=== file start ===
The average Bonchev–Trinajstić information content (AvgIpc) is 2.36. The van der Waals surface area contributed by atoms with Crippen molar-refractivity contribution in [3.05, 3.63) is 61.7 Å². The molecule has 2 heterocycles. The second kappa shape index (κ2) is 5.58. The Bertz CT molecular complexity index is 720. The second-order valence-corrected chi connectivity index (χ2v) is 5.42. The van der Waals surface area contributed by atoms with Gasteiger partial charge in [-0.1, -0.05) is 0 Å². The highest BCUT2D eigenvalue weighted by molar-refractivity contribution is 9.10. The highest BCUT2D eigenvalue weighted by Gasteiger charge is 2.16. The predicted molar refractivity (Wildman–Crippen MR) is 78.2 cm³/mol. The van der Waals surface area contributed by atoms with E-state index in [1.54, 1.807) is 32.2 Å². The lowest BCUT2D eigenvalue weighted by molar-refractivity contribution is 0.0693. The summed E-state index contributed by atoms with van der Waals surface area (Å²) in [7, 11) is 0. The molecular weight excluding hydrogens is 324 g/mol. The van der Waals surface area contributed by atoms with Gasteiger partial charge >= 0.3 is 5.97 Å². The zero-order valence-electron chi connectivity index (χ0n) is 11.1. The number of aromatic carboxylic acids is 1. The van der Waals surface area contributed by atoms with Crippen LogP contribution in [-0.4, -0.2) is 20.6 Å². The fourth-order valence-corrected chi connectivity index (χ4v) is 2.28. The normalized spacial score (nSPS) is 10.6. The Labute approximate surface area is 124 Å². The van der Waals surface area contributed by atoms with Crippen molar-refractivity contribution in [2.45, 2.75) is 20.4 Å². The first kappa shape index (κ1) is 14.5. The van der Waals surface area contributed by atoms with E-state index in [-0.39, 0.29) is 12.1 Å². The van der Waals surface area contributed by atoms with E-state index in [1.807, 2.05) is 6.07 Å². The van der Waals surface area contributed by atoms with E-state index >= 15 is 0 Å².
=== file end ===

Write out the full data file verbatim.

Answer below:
The average Bonchev–Trinajstić information content (AvgIpc) is 2.36. The van der Waals surface area contributed by atoms with Crippen molar-refractivity contribution in [3.05, 3.63) is 61.7 Å². The molecule has 2 heterocycles. The second kappa shape index (κ2) is 5.58. The Bertz CT molecular complexity index is 720. The second-order valence-corrected chi connectivity index (χ2v) is 5.42. The van der Waals surface area contributed by atoms with Gasteiger partial charge in [-0.1, -0.05) is 0 Å². The highest BCUT2D eigenvalue weighted by molar-refractivity contribution is 9.10. The highest BCUT2D eigenvalue weighted by Gasteiger charge is 2.16. The predicted molar refractivity (Wildman–Crippen MR) is 78.2 cm³/mol. The van der Waals surface area contributed by atoms with E-state index in [1.54, 1.807) is 32.2 Å². The lowest BCUT2D eigenvalue weighted by molar-refractivity contribution is 0.0693. The summed E-state index contributed by atoms with van der Waals surface area (Å²) in [7, 11) is 0. The molecular weight excluding hydrogens is 324 g/mol. The van der Waals surface area contributed by atoms with Gasteiger partial charge >= 0.3 is 5.97 Å². The zero-order valence-electron chi connectivity index (χ0n) is 11.1. The number of aromatic carboxylic acids is 1. The van der Waals surface area contributed by atoms with Crippen LogP contribution in [-0.4, -0.2) is 20.6 Å². The fourth-order valence-corrected chi connectivity index (χ4v) is 2.28. The normalized spacial score (nSPS) is 10.6. The Labute approximate surface area is 124 Å². The van der Waals surface area contributed by atoms with Crippen molar-refractivity contribution in [2.45, 2.75) is 20.4 Å². The first kappa shape index (κ1) is 14.5. The van der Waals surface area contributed by atoms with E-state index in [-0.39, 0.29) is 12.1 Å². The van der Waals surface area contributed by atoms with E-state index in [1.807, 2.05) is 6.07 Å². The van der Waals surface area contributed by atoms with E-state index >= 15 is 0 Å².